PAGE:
Most people abhor complexity. When problems arise, we search for the single cause and the easy solution. This is especially true in government, where scandals produce knee-jerk demands to immediately identify the guilty party.
Consider the recent debacles at the federal and state departments of health and human services.
As the feds grapple with the botched rollout of Obamacare, North Carolinas DHHS is dealing with severe software problems in the system it uses to pay Medicaid claims, NC Tracks, and to handle its food stamp program, NC FAST.
I guess FAST means Folks Are Starving Today.
Quicker than Pavlovs dog, partisans have been drooling to assign the blame to specific individuals. As Obamacare has unspooled, the right has clamored for the head of DHHS Secretary Kathleen Sebelius. Back home, the left has demanded that Gov. Pat McCrory fire the states DHHS leader, Dr. Aldona Wos.
Personal accountability is important. But in politics it is largely symbolic. The broken systems at issue are so immense that no single individual can make or break them. Leadership matters. But does anybody really believe that everything would be peaches and cream but for Sebelius and Wos?
The problem is not the player, its the game. Despite our urge to simplify these fiascos by casting them as isolated problems caused by incompetent individuals, they are evidence of a broader pattern of the massive waste and inefficiency that suffuse government.
For example, the state of Massachusetts reports that more than a third of its spending on its health care system which President Obama proudly calls the model for Obamacare may be wasteful.
That worked out to between $14.7 billion and $26.9 billion in 2012, or 21 percent to 39 percent of total health expenditures, according to the states Health Policy Commission.
The same holds true for the federal Medicare and Medicaid spending. A 2012 study by the Rand Corporation and former Medicare chief Donald Berwick found between $166 billion and $304 billion of unnecessary spending in the nearly trillion dollar programs. Researchers at the Dartmouth Institute for Health Policy and Clinical Practice have estimated that 30 percent of all Medicare clinical care does not improve health outcomes.
Even as the workplace has become safer, the number of Americans receiving Social Security disability payments has skyrocketed, from 2.7 million in 1985 and 5.9 million in 2003 to 8.9 million last year. New York City recently arrested scores of ex-cops and firefighters in connection with a disability fraud scheme.
Last March, the N&O reported that North Carolinas Division of Employment Security paid out an estimated $178 million more in unemployment benefits than it should have for the 12 months that ended in June, according to the U.S. Department of Labor. The silver lining in this thundercloud was that our estimated error rate about 12.59 percent was only about 1 percentage point above the national average. Twenty-four states fared worse.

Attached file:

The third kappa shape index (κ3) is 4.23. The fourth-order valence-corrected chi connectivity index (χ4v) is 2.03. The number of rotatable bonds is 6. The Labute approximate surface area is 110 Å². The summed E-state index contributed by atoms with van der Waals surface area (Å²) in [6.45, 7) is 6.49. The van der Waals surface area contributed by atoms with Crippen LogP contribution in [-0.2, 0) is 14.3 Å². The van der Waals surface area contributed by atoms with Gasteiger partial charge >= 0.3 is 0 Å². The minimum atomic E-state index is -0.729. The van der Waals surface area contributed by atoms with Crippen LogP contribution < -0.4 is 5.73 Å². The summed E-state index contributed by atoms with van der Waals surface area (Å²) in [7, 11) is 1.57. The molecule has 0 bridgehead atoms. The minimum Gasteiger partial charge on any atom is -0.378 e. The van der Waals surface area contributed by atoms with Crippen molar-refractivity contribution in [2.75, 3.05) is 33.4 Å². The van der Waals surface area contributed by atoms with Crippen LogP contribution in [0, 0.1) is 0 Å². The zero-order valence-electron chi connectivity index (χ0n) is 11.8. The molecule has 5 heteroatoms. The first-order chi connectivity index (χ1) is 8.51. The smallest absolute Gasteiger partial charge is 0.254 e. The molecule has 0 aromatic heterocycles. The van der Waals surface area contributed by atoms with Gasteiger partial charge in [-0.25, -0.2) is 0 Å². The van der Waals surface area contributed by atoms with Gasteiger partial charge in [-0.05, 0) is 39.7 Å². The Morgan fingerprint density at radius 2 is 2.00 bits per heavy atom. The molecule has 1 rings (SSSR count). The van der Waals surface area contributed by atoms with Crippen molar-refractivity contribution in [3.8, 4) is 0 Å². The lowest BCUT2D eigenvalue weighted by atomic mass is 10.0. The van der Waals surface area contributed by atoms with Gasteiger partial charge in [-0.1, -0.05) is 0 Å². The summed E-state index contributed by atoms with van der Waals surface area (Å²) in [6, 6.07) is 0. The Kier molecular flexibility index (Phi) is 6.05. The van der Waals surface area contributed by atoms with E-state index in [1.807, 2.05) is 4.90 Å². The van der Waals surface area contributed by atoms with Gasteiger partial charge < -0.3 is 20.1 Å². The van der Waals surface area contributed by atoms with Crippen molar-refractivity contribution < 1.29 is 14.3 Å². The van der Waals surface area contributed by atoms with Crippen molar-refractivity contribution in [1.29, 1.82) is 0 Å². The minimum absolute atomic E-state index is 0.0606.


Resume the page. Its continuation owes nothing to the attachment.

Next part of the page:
Hooray for the mediocre middle!
In fairness, calculating waste and inefficiency involves many judgment calls. That is one reason the estimate range is so broad. And, in many cases, the problem is not just the government but the private individuals and companies that it relies on for information.
However, at a time when our politics is consumed by the pitched battle over the proper size and scope of government, those figures should serve as a mutual rallying cry for the left and the right. Instead of fighting over whether we should expand or contract programs and services, we should determine how to get more value for the money we are already spending.
By unlocking more money for services, this should please liberals. By making government more efficient and less expensive, it should also please conservatives.
Now for a quick reality check. At least since Ronald Reagan, every modern president has made eliminating waste and inefficiency a priority. Every president has failed miserably. It remains, simply, a talking point because it is hard to reform a government that is too big to fail and because even seasoned observers seem uninterested in addressing it. Its the bureaucratic version of dont ask, dont tell.
An N&O editorial last Sunday criticizing McCrory asserted, Promoting efficiency and customer service is fine, but it sets a low bar for a high office.
In truth, it may be the highest bar.
Contributing columnist J. Peder Zane can be reached at firstname.lastname@example.org.